Pino primarily wanted a restaurant in central London, he was already involved in opening an Italian restaurant in a new office building in Aldgate, and he had an office in Parsons Green.
Hamish came up with a couple of potential sites but I was not overly impressed with any of them and they were all relatively expensive.
All the while we were still contemplating selling 74, it had to be done. Decision made off I trotted to Christies in Canterbury; I seem to remember it was a Monday morning. I popped into their office and did the deed.
It never ceases to amaze me how things happen; it is a strange world we live in and it is said that “God moves in mysterious ways”! He certainly did on this occasion.
I hadn’t been back at the restaurant more than an hour when someone knocked on the door, some random guy came to ask me if I had ever thought about selling my restaurant! Honestly, that’s exactly what happened! You couldn’t make it up, I know I couldn’t!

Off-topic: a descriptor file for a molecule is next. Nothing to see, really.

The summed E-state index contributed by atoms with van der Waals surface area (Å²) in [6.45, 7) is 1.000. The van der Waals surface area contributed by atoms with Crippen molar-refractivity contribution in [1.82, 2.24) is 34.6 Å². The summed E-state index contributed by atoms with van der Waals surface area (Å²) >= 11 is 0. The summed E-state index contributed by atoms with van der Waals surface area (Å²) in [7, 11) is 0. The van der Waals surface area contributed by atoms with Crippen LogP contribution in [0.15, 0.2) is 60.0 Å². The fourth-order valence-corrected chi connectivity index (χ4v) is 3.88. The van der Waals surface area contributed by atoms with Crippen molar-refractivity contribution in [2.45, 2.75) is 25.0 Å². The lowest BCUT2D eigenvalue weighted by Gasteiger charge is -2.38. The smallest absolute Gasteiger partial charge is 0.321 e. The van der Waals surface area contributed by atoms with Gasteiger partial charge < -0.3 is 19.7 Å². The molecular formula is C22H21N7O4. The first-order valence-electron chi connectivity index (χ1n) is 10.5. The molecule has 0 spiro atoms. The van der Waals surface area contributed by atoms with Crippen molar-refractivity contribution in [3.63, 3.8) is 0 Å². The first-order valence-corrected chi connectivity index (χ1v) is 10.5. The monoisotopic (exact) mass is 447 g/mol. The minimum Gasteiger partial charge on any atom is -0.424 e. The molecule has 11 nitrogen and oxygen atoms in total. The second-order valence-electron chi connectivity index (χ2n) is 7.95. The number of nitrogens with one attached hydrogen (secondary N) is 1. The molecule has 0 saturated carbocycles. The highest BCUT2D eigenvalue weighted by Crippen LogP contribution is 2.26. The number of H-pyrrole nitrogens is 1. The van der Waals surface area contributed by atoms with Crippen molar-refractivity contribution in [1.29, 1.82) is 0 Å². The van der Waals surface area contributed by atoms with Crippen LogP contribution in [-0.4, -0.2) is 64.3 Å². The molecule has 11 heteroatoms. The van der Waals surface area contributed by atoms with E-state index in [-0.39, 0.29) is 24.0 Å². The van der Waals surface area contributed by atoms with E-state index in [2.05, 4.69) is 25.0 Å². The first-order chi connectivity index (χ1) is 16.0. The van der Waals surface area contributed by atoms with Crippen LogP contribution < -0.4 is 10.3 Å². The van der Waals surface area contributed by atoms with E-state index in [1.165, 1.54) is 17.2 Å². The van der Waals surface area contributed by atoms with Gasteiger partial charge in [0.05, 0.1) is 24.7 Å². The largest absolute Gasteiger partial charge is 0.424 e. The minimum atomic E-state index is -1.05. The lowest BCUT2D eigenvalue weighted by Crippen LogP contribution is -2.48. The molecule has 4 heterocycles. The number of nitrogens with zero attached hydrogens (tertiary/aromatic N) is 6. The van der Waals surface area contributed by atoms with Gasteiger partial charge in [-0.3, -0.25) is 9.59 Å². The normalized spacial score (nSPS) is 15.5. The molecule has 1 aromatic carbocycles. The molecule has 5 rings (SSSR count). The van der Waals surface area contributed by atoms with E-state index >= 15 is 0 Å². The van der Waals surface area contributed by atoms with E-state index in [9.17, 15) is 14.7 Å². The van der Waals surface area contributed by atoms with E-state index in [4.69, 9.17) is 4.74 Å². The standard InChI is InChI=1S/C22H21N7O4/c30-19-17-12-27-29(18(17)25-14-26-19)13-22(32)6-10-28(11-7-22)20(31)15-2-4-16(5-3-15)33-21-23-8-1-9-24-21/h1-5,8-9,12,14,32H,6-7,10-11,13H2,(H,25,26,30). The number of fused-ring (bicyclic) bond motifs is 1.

I told him how much we wanted for it, he agreed there and then, we’d sold the restaurant! I then popped back to Christies that afternoon and took the restaurant off the market, much to their dismay.
It turned out he was a chef, his father, a builder, was going to buy him a restaurant, lucky man. Not only his father buying him a restaurant but a Michelin Starred restaurant at that, a very lucky man indeed!
We only leased the building, had he just bought the lease off us then, then subsequently if he went bust or did not pay his rent for any reason, it could, and probably would, have come back to bite us as we would then have been liable. As it was, he also bought the freehold to the building so we were totally free. Oh! To have money!
If only it were that easy, telling the staff, that was anything but easy, keeping them till we turned it over, even harder!
In the interim we rented a house in London, Parson’s Green, not far from my new partners office, over the next weeks we moved our stuff up there and got ready to move away from Canterbury and our beloved Restaurant Seventy Four. We were going to miss it, not only Canterbury but Kent as a whole. We had made a great life there, lived down there for about 6 years, made some great friends, we both loved Kent, still do, but hey! as needs must.